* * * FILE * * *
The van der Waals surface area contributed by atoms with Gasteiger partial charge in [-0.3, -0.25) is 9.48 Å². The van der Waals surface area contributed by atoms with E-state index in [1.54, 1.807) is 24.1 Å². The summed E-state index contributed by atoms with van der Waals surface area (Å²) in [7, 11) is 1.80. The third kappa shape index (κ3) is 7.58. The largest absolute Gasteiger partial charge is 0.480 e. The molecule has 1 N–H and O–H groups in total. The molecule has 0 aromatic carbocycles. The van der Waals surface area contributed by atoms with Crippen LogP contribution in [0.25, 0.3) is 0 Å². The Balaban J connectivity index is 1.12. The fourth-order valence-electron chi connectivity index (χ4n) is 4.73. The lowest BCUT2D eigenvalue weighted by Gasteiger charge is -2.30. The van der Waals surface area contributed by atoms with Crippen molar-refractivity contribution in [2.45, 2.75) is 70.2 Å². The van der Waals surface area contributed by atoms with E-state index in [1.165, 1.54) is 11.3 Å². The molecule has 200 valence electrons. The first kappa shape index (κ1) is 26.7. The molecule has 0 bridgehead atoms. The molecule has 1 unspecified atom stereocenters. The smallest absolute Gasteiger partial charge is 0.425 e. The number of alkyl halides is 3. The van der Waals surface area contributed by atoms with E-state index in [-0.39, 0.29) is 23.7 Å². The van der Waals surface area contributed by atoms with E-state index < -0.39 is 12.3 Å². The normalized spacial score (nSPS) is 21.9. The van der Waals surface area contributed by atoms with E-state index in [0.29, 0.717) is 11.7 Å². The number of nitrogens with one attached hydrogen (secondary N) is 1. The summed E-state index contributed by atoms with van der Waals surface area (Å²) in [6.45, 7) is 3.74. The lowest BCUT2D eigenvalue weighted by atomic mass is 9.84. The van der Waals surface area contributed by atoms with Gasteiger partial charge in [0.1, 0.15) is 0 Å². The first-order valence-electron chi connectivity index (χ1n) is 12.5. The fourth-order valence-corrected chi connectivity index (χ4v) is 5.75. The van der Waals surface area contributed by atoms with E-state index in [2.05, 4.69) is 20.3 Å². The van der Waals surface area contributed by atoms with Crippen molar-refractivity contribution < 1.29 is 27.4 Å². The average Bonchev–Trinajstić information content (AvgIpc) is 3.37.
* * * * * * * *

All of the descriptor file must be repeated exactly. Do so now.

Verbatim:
The van der Waals surface area contributed by atoms with Gasteiger partial charge in [-0.3, -0.25) is 9.48 Å². The van der Waals surface area contributed by atoms with E-state index in [1.54, 1.807) is 24.1 Å². The summed E-state index contributed by atoms with van der Waals surface area (Å²) in [7, 11) is 1.80. The third kappa shape index (κ3) is 7.58. The largest absolute Gasteiger partial charge is 0.480 e. The molecule has 1 N–H and O–H groups in total. The molecule has 0 aromatic carbocycles. The van der Waals surface area contributed by atoms with Crippen LogP contribution in [0.25, 0.3) is 0 Å². The Balaban J connectivity index is 1.12. The fourth-order valence-electron chi connectivity index (χ4n) is 4.73. The lowest BCUT2D eigenvalue weighted by Gasteiger charge is -2.30. The van der Waals surface area contributed by atoms with Crippen molar-refractivity contribution in [2.45, 2.75) is 70.2 Å². The van der Waals surface area contributed by atoms with E-state index in [1.165, 1.54) is 11.3 Å². The molecule has 200 valence electrons. The first kappa shape index (κ1) is 26.7. The molecule has 0 bridgehead atoms. The molecule has 1 unspecified atom stereocenters. The smallest absolute Gasteiger partial charge is 0.425 e. The number of alkyl halides is 3. The van der Waals surface area contributed by atoms with E-state index in [-0.39, 0.29) is 23.7 Å². The van der Waals surface area contributed by atoms with E-state index < -0.39 is 12.3 Å². The normalized spacial score (nSPS) is 21.9. The van der Waals surface area contributed by atoms with E-state index in [0.29, 0.717) is 11.7 Å². The number of nitrogens with one attached hydrogen (secondary N) is 1. The summed E-state index contributed by atoms with van der Waals surface area (Å²) in [6.45, 7) is 3.74. The lowest BCUT2D eigenvalue weighted by atomic mass is 9.84. The van der Waals surface area contributed by atoms with Gasteiger partial charge in [0.1, 0.15) is 0 Å². The first-order valence-electron chi connectivity index (χ1n) is 12.5. The fourth-order valence-corrected chi connectivity index (χ4v) is 5.75. The van der Waals surface area contributed by atoms with E-state index in [2.05, 4.69) is 20.3 Å². The van der Waals surface area contributed by atoms with Crippen molar-refractivity contribution < 1.29 is 27.4 Å². The average Bonchev–Trinajstić information content (AvgIpc) is 3.37.